Analgesics are part of a practical approach for managing herpes zoster–associated pain that begins with a short-acting opioid in combination with acetaminophen or a nonsteroidal anti-inflammatory (NSAID) agent. Gabapentin or pregabalin, followed by a tricyclic antidepressant, can be added if conventional analgesics are not entirely effective. The analgesic regimen should be tailored to the patient’s needs and tolerance of adverse effects. If pain control is inadequate or adverse effects are intolerable, consider referring the patient to a pain management center for possible interventional modalities.
Gabapentin or pregabalin, followed by a tricyclic antidepressant, can be added if conventional analgesics are not effective for herpes zoster pain.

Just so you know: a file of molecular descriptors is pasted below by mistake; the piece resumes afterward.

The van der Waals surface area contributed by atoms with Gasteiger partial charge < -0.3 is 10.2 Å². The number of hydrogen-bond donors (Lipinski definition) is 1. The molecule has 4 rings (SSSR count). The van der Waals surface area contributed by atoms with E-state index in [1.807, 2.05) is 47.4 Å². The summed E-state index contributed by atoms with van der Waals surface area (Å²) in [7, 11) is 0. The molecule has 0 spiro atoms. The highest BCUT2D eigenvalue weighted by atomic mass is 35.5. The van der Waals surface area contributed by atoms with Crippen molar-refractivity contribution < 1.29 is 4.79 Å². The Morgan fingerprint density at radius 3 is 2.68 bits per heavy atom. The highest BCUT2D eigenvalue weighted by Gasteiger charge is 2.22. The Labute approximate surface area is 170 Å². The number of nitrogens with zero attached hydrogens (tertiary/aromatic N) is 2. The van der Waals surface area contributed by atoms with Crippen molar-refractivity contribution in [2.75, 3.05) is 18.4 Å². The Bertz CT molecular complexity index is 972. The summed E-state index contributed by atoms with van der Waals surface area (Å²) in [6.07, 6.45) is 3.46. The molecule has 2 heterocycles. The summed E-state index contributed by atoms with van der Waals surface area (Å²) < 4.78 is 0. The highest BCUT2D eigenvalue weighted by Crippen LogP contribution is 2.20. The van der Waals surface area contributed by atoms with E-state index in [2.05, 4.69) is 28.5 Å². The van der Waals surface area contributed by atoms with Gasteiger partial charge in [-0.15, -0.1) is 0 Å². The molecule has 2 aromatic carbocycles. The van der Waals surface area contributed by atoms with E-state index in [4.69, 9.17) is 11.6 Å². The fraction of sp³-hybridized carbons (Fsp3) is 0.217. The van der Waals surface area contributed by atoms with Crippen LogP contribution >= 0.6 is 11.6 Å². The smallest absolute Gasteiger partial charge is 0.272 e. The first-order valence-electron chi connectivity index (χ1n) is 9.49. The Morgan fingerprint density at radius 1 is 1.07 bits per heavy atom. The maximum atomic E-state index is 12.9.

Corticosteroids are not recommended routinely for treatment of herpes zoster; you can try them in otherwise healthy older adults, however, if antiviral therapy and analgesics do not relieve pain. In 2 double-blind controlled trials, a combination of acyclovir and corticosteroids for 21 days did not decrease the incidence of PHN—although some benefit was seen in terms of patients’ return to normal activities, cessation of analgesic therapy, and improved sleep.12,13
Evidence-based treatment options for PHN
Pharmacotherapy for PHN includes anticonvulsants, tricyclic antidepressants, opioids, and topical agents. Invasive interventions have a limited but important role in the management of PHN pain in clinical practice.